The COVID‐19 pandemic has made social distancing necessary, and as a result, daily outpatient departments (OPDs) are at a standstill because of the rules imposed by many governments to close all nonessential OPDs. Teledermatology has been advised by few authorities but it is not always preferred, as it may lead to misdiagnosis, carries ethical and legal issues, and may not be feasible in a resource‐poor setting.1, 2 However, dermatological emergencies may still arise where it becomes imperative to see the patient personally.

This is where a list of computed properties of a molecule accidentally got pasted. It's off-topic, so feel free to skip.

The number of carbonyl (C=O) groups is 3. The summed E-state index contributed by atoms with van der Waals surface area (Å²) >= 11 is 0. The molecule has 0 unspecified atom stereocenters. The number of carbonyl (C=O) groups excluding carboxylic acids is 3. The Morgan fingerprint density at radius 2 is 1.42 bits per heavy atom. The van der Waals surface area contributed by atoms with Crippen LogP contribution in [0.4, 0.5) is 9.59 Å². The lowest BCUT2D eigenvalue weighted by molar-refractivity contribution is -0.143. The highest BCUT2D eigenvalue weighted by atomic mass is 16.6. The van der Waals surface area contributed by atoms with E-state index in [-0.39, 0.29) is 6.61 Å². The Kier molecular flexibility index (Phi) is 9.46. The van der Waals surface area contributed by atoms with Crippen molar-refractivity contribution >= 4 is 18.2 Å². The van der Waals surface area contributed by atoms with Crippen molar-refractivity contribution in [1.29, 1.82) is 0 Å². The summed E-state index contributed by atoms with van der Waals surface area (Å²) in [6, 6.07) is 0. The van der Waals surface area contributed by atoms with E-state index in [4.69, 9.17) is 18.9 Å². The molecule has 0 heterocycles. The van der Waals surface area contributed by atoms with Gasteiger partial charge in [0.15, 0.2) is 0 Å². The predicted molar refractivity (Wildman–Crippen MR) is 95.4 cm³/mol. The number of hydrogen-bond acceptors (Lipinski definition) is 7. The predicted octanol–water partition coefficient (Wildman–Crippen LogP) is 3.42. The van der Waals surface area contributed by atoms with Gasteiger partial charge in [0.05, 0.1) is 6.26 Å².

To overcome this problem, we propose the use of a glass cabin or a glass partition between the doctor and the patient, through which interaction can take place. The glass partition allows visual examination of the patient's skin directly or with the help of a magnifying lens, and even the use of a dermatoscope is possible through the glass (Fig. 1). A two‐way audio communication system can be used for conversing. The cabin could also contain a source of illumination for better visualization. This setup protects both the doctor and the patient from any communicable disease, and may ease disease phobia. Using this method, emergency outpatient practices can largely be continued with healthy individuals even without personal protective equipment, which is currently not easily available because of an increased demand all over the world.3 Given that examination and diagnosis in Dermatology are mainly visual, it makes this setup particularly suitable for this specialty, and could also be useful for Psychiatry. This set‐up could be continued for safety even after the spread of COVID‐19 is controlled.